Several scams start on Facebook, officials said. In fact, when the threat first surfaced, Facebook Singapore contacted NCIS to alert authorities that U.S. sailors and Marines had reported numerous Philippine-based Facebook accounts as potential scammers. In those cases, service members received friend requests and messages from accounts claiming to belong to women. They exchanged photos, and then their new "friends" demanded money.
Some of the exchanges occur over video chat. The scammer will play a pornographic video of a woman, encouraging the target to join in before revealing that the entire session was recorded.
"It can take anywhere from minutes to days to a couple of weeks, especially with the Philippines scam," said McDonald, the NCIS intelligence specialist.
Philippine law enforcement busted one such criminal ring earlier this year, she said, arresting an office of 50. The organization was somewhat sophisticated. It had a payroll and offered bonuses to employees who swindled the most money. But on the whole, sextortion is difficult to prosecute. In the Philippines, for instance, the government requires that a victim come in person to file a report.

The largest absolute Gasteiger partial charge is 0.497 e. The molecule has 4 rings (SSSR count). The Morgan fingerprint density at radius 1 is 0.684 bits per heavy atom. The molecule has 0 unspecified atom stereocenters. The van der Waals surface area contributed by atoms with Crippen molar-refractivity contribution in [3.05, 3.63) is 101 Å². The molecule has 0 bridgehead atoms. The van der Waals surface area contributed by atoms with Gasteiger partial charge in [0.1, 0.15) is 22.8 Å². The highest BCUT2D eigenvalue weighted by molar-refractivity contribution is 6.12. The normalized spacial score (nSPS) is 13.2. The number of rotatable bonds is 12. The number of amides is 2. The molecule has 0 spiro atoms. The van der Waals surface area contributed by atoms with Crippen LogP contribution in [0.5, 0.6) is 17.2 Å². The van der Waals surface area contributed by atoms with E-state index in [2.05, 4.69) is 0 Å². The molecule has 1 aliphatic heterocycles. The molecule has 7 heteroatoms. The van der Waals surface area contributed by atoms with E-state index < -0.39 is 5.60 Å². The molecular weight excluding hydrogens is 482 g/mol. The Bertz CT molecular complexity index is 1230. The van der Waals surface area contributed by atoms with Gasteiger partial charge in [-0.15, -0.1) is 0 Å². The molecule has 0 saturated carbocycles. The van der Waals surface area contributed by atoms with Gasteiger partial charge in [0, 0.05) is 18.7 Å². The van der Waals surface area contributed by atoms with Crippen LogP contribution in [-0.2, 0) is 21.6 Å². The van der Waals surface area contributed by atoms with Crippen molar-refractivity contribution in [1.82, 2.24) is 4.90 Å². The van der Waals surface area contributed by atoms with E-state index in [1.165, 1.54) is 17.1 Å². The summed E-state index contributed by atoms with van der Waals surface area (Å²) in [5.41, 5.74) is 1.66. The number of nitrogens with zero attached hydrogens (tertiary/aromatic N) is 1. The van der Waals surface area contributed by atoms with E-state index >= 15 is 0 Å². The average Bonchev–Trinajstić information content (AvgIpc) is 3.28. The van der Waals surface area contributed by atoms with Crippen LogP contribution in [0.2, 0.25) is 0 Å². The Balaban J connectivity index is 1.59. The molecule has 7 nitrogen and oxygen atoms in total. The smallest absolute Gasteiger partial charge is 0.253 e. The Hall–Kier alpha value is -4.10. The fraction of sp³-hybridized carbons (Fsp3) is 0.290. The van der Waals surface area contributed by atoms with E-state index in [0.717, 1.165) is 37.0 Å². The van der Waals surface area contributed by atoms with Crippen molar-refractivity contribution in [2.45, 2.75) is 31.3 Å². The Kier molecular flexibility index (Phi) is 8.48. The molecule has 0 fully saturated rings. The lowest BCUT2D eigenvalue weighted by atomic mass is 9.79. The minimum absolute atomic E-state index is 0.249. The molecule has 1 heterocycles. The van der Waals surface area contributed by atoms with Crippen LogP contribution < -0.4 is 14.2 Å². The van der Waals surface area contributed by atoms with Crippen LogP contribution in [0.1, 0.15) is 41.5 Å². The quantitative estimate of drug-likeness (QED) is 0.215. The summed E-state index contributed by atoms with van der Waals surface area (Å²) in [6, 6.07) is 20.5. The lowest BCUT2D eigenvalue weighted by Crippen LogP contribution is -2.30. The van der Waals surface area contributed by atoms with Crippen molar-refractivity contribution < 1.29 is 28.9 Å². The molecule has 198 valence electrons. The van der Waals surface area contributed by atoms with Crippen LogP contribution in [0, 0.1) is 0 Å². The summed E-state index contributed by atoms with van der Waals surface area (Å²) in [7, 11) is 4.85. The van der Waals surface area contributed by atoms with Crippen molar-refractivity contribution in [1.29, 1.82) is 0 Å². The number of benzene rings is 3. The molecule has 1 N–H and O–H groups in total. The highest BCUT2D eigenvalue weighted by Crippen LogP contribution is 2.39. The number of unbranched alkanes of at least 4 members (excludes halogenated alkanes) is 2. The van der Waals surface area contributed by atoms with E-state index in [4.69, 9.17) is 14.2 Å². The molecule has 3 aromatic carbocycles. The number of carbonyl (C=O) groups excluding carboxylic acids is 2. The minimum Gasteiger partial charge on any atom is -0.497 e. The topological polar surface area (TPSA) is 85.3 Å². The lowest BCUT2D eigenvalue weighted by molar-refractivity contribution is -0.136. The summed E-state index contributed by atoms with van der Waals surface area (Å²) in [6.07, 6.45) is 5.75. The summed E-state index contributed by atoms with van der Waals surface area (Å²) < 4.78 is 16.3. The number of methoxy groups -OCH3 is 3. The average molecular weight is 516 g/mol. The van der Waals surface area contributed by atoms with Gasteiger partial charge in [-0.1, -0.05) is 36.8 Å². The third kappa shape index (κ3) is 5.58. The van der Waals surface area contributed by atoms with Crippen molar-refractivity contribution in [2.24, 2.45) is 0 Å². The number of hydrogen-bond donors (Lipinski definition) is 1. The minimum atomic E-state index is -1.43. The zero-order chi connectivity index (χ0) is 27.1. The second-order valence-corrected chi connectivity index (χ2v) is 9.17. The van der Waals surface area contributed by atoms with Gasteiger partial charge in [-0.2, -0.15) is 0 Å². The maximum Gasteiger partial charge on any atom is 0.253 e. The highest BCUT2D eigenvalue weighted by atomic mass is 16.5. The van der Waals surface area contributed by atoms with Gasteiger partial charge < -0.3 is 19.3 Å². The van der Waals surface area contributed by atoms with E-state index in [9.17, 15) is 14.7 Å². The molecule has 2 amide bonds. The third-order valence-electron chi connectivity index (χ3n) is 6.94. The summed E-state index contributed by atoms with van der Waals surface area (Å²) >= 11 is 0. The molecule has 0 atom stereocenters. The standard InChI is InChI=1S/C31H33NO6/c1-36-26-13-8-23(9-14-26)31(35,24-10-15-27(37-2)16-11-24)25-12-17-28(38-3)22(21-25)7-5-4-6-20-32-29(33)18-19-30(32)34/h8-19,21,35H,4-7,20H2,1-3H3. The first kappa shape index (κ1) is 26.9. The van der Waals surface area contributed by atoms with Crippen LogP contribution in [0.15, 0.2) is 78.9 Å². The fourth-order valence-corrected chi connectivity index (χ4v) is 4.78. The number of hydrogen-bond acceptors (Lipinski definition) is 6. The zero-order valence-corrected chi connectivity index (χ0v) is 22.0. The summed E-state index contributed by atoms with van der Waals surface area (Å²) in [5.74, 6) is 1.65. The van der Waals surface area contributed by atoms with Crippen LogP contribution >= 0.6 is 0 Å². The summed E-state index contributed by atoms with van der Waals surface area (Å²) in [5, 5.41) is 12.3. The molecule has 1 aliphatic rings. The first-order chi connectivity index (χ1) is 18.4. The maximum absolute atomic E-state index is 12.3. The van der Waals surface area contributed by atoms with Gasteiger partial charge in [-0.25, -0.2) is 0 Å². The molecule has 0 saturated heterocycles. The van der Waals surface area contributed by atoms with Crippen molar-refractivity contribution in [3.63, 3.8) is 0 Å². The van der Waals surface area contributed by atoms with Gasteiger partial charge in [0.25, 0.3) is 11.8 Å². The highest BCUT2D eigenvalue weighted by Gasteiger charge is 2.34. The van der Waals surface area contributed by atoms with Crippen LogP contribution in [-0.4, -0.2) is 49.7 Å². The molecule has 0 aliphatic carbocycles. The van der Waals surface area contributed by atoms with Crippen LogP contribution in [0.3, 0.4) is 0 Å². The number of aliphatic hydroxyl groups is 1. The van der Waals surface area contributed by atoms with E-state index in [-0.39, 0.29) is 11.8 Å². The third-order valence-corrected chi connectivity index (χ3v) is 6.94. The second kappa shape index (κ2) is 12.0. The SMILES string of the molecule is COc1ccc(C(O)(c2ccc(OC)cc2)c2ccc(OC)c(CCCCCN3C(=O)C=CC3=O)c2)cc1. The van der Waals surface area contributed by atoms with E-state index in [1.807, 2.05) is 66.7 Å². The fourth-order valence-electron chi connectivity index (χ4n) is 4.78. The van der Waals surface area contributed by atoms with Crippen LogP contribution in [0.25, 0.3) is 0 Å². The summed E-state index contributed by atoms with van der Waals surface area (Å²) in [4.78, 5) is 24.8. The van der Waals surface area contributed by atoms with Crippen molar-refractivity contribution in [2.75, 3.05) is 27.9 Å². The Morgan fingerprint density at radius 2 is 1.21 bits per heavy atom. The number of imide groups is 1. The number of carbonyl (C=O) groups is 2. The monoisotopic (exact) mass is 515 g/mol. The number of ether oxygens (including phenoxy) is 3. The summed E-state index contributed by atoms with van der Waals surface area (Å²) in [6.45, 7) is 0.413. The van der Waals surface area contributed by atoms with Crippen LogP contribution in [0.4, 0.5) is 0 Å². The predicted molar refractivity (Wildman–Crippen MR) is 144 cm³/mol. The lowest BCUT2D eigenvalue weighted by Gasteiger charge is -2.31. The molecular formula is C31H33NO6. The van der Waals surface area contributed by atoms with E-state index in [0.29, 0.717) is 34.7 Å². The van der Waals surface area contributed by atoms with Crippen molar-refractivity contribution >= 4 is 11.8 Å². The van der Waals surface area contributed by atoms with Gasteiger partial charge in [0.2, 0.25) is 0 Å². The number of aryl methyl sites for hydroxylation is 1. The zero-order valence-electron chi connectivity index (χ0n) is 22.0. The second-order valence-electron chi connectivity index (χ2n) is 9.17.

U.S.-based scams can be more sinister. These perpetrators troll free dating sites like Plenty of Fish and MeetMe.com, Bolduc said, and the approach is usually more gradual. They'll strike up a conversation with a target, start to form what seems like a genuine relationship and only then start sending explicit pictures.
But in some cases, days or weeks later, the service member will get a call from someone claiming that the girl is underage. The caller will say "pay me or I'll tell the cops." This happened to one service member who told NCIS agents that a woman contacted him through Facebook to ask for money to help pay for her grandmother's surgery. "She sent me a nude picture and asked for one from me. She wanted to meet [and] have sex with me," the victim said, according to interview notes NCIS provided to Military Times. "After I hadn't talked to her for a while, I got a message from a guy saying I had to pay for the damage I had done."
"So now our poor service member believes that he's in possession of child pornography," McDonald said. "The guy says he is her father. He wants money to pay for mental health treatment — maybe says she attempted suicide — in exchange for not reporting it."
Then, perhaps, another man will call, claiming to be local law enforcement and encouraging the service member to pay the girl's father. Or in one case, the suspect posed as an NCIS agent, said the agency's spokesman, Ed Buice. That's when panic can set in.
"A service member who feels like they've been duped into taking their pants off and paying money is one thing, but it ratchets way up when the service member thinks that he has been sent child pornography," Buice said. "Now he's willing to do anything, and pay any amount of money, to keep his secret."